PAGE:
“This is not the Beowulf you read back at school!” rants director Robert Zemeckis. “It’s all about killing and fornication!” It’s actually more about pointless techno-noodling – a specky, keyboard-hugging castration of the Old English epic poem that everyone loves to pretend they hate. The eye-catching cast surely signed up as cheerleaders for version two of the ropey rotoscoping that Zemeckis pioneered in The Polar Express. But blustering Bob has spent so much time geeking over 3D gimmicks, he hasn’t bothered with the tiresome business of sourcing a decent script, gelling the narrative or drawing emotion from the characters.
The story (Beowulf kills the monstrous Grendel and then has to tackle yummy mummy, Mrs Grendel) hobbles along, swollen by sterile, videogamey swoops and pans. Some scenes are lavish and rousing (Grendel’s first attack, Beowulf’s storm-lashed arrival), while others feel dashed off and undercooked.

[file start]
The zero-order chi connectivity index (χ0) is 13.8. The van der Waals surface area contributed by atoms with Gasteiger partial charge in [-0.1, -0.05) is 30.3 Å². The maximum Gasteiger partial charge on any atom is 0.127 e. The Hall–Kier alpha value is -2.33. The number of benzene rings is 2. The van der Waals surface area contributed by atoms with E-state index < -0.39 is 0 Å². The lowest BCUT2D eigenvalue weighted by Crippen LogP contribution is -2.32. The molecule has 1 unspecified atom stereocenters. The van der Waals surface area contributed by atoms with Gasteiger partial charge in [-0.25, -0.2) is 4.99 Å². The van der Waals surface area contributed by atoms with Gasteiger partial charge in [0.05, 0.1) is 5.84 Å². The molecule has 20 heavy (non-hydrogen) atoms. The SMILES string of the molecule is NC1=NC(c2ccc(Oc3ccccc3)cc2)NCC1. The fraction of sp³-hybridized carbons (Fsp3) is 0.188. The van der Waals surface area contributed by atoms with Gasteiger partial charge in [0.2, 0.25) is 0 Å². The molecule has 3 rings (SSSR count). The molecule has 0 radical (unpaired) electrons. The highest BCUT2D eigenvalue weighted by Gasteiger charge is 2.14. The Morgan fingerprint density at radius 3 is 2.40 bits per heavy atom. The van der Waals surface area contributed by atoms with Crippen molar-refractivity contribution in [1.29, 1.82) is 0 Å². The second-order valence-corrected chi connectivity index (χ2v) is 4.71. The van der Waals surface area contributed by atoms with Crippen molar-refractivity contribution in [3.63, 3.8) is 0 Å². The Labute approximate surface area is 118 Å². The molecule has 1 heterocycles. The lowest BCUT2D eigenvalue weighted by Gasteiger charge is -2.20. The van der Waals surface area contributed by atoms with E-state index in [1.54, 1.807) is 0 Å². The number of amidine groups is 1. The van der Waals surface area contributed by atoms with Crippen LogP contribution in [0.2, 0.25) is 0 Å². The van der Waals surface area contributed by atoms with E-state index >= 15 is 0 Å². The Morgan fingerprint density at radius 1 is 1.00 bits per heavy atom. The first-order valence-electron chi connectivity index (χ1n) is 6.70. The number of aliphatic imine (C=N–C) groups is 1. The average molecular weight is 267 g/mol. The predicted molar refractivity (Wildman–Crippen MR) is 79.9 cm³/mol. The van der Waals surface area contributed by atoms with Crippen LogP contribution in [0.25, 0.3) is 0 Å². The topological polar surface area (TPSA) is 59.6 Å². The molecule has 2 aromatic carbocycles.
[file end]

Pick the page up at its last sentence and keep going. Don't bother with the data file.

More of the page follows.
Character design is equally fickle. Beowulf (Ray Winstone) looks like a genetic mash-up of Sean Bean and Viggo Mortensen, Grendel’s Mum (Angelina Jolie) is a primordial porn-star, the slimy Unferth (John Malkovich) looks like the victim of a stag-night Botox prank and the Queen (Robin Wright Penn) just looks a bit ill... In pushing for both real and unreal, Beowulf ends up plain surreal. Sure, push the technology, but not at the expense of trusted traditions.
The double-disc’s interminable, flickering-monitor featurettes are pure distraction: a taut texture-map of computer fibs laid over the flabby truth… This is fancy-dress fantasy: all style, no soul.